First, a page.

2) advertising; for some players a "beginner" class is less intimidating, and for others a "advanced" class is more satisfying (what is being satisfied will be left as an exorcise for the reader...)

One of the biggest benefits as I see it is for the larger "seminar" classes to be broken up by skill level. My personal expectation for a seminar class is that the group will play all of the parts/solos/whatever together, and the main thing I want to "get" from the class is a solid recording (for study later) and the experience of playing the "feel" as a group. Obviously, the more consistent the group is in level, the quicker the class will go, and the more material will be covered.

Another benefit is with the more organized schools/teachers where if I know that you are a "level X" student, with "teacher Y" then I can expect that you can play songs "A, B, C" and solos for "L, M, N" or their equivalent in "level".

Now for the down side...

As a teacher, I HATE for my students to be level oriented. My goal is to push each individual student at each class. What "level" I am teaching each individual varies from person to person and from week to week. If I've really been pushing someone on leading the group (giving the call and playing solos) for a few weeks, I might let them off the hook for a week or so if I know that their outside life is getting crazy (have them play kenkeni for instance).

Another thing I try to avoid in not using the levels is competition. I look to promote a positive working group... one that can perform on it's own (everyone knows their strengths and weaknesses and how to compensate for them in the group)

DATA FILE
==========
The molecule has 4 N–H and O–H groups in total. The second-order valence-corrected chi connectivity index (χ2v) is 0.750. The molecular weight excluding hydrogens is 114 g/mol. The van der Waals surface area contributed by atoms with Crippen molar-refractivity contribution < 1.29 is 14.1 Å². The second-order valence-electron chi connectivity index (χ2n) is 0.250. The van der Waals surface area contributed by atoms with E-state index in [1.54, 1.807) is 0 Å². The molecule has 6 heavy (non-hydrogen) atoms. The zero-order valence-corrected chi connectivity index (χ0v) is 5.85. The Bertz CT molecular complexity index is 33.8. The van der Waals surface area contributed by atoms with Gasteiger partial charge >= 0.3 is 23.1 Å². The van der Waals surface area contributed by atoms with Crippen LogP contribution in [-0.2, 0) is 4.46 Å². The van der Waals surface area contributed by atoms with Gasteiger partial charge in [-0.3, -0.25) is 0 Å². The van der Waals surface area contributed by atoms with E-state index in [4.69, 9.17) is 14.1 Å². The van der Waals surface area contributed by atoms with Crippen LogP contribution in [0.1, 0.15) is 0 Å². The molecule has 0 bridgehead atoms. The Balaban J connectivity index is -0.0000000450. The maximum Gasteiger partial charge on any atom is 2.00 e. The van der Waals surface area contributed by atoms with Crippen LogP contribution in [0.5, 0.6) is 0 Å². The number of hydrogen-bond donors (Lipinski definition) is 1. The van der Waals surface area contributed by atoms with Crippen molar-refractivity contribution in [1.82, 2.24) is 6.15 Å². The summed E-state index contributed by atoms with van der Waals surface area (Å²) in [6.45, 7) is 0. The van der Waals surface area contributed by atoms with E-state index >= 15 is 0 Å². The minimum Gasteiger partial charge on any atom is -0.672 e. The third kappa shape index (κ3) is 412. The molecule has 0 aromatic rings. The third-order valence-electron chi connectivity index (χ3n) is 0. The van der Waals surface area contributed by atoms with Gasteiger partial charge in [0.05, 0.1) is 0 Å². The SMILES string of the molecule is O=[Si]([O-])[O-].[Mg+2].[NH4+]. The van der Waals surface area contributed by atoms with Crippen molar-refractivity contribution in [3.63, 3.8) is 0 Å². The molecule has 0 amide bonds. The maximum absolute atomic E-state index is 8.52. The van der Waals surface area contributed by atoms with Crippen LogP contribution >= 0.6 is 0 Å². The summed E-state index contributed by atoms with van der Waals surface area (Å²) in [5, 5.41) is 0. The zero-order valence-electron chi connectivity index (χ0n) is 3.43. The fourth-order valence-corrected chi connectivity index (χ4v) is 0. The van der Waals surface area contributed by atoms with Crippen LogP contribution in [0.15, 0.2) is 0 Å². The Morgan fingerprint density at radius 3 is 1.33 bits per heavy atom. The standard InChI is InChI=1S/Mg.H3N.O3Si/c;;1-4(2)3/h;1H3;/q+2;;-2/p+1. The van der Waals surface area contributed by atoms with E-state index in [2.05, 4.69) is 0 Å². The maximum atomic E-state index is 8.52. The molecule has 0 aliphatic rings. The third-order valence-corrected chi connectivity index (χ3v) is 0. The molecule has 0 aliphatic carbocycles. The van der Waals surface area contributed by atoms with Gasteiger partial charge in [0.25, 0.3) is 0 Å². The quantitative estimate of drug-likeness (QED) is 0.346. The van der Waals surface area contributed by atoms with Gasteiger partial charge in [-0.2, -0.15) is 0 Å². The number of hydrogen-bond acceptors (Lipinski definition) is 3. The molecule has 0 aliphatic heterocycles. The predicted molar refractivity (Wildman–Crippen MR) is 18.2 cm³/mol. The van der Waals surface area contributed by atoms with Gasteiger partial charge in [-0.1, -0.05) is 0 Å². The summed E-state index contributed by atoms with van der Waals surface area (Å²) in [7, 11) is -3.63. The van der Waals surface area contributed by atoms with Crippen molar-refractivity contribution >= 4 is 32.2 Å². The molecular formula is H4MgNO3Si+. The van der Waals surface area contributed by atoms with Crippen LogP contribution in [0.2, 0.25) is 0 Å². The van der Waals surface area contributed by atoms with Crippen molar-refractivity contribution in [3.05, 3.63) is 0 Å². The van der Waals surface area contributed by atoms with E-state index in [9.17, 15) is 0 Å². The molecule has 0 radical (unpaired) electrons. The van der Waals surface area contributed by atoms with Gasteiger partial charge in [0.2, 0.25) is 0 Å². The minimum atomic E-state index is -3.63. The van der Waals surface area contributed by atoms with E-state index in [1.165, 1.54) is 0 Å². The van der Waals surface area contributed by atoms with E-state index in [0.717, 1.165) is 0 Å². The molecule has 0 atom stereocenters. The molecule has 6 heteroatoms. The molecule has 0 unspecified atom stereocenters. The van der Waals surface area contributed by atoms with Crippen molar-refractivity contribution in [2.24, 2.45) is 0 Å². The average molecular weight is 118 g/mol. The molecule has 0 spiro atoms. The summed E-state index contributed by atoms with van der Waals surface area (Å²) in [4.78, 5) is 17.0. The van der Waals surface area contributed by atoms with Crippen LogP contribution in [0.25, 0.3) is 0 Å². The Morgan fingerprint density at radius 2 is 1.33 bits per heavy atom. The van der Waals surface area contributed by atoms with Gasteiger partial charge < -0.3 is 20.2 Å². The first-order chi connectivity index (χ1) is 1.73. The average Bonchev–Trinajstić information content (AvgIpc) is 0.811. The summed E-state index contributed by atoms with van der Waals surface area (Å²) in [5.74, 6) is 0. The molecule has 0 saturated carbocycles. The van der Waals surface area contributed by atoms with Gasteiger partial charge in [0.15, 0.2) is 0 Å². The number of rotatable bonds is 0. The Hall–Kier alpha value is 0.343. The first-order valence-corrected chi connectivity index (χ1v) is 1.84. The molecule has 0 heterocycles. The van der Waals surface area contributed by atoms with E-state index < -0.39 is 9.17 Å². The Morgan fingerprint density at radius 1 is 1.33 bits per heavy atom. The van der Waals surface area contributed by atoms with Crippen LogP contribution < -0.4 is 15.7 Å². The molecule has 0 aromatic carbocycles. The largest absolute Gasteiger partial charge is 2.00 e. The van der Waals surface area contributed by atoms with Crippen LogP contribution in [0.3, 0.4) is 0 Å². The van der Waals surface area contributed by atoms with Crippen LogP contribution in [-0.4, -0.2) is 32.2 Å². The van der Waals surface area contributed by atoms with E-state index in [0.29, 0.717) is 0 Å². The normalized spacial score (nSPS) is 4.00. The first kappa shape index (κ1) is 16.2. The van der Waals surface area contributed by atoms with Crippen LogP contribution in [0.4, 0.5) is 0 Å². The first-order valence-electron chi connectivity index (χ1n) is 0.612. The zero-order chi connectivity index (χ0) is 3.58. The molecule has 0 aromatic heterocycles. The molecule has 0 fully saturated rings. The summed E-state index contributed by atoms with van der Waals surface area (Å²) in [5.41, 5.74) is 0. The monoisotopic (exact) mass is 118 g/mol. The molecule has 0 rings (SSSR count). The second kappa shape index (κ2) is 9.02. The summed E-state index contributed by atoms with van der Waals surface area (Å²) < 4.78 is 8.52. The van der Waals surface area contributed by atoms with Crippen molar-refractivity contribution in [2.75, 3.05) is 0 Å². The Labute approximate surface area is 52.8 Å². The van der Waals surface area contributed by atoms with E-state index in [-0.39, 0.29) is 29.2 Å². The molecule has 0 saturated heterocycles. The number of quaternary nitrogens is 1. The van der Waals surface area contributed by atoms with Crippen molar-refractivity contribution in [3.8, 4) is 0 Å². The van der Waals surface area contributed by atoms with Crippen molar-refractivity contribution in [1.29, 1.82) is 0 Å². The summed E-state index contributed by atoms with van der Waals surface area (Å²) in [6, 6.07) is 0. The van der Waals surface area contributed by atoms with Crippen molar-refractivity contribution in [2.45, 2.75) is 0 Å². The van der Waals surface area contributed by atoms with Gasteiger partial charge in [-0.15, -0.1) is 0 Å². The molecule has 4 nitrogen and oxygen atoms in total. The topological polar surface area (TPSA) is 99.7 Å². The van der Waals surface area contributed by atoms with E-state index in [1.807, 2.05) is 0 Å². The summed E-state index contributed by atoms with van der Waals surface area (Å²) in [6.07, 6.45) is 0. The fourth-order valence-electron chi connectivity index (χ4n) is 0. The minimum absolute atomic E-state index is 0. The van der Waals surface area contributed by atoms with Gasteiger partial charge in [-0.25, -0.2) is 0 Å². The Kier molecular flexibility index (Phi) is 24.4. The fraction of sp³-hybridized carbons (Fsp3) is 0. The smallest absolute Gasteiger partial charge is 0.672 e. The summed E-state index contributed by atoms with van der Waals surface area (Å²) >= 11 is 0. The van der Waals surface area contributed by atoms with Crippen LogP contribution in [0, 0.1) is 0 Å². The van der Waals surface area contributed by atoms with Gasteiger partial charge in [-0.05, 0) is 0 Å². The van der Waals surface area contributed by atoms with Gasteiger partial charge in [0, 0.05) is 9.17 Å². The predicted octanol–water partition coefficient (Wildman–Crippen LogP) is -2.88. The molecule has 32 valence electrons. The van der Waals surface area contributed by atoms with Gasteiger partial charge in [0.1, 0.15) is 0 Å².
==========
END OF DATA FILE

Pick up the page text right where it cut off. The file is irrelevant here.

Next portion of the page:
Another thing that I use is putting stronger players next to weaker players... I truly feel that this helps BOTH players!

One final thought on levels involves performance, I have heard "beginner" students play very well phrased solos. the solo comes from the head, ears and heart. I can overlook technique if the phrasing is otherwise good. Technique is easy to fix, but having a "good ear" is something that needs to be developed, not taught. (does that even make sense to anyone else?)

Ok... getting off the soap box...

Personally I like the TTM levels (as I last knew them)
the "student" levels
Beginner 1 and 2
Intermediate 1 and 2
Advanced 1 and 2
These are usually expected to take 1 year per group (2 years per level).

Then the "performing" levels
Semi-Pro (I guess for groups performing around their local area/region)
Pro (well... the "pros" kinda self explanatory)

The only down side here is that it implies that you should not perform until you pass the "advanced" level. I personally believe that you should perform in some context as soon as possible. You might not want to perform in front of a crowd of 10,000 people within the first year of learning, but a crowd of 10 - 100 enthusiasts wouldn't be bad....

Other thoughts?
Carl
#23444
While it's easy to think and talk in terms of number of years, I find it more useful to think about categorizes in terms of the hours someone has spent playing/learning/practicing. Even though two people may have been playing for a year, there's a huge difference between someone who goes to one class a week (~50 hours in a year) versus someone who spends 10 hours a week (possibly going to multiple classes, getting playing with friends, etc.) on drumming. I've recently been spending ~1 hour per day in a concerted effort to improve my sound and technique, and have noticed a bigger improvement in all aspects of my drumming over the past two months than over the past two years of playing.

The situation where levels or categorization seems to matter most is for group classes and workshops. It's important to have attendees be reasonably matched in terms of their level and I've actually been in workshops where people pre-selected their level and then the teacher shifted people around in an effort to balance the class.

Best,
-Brian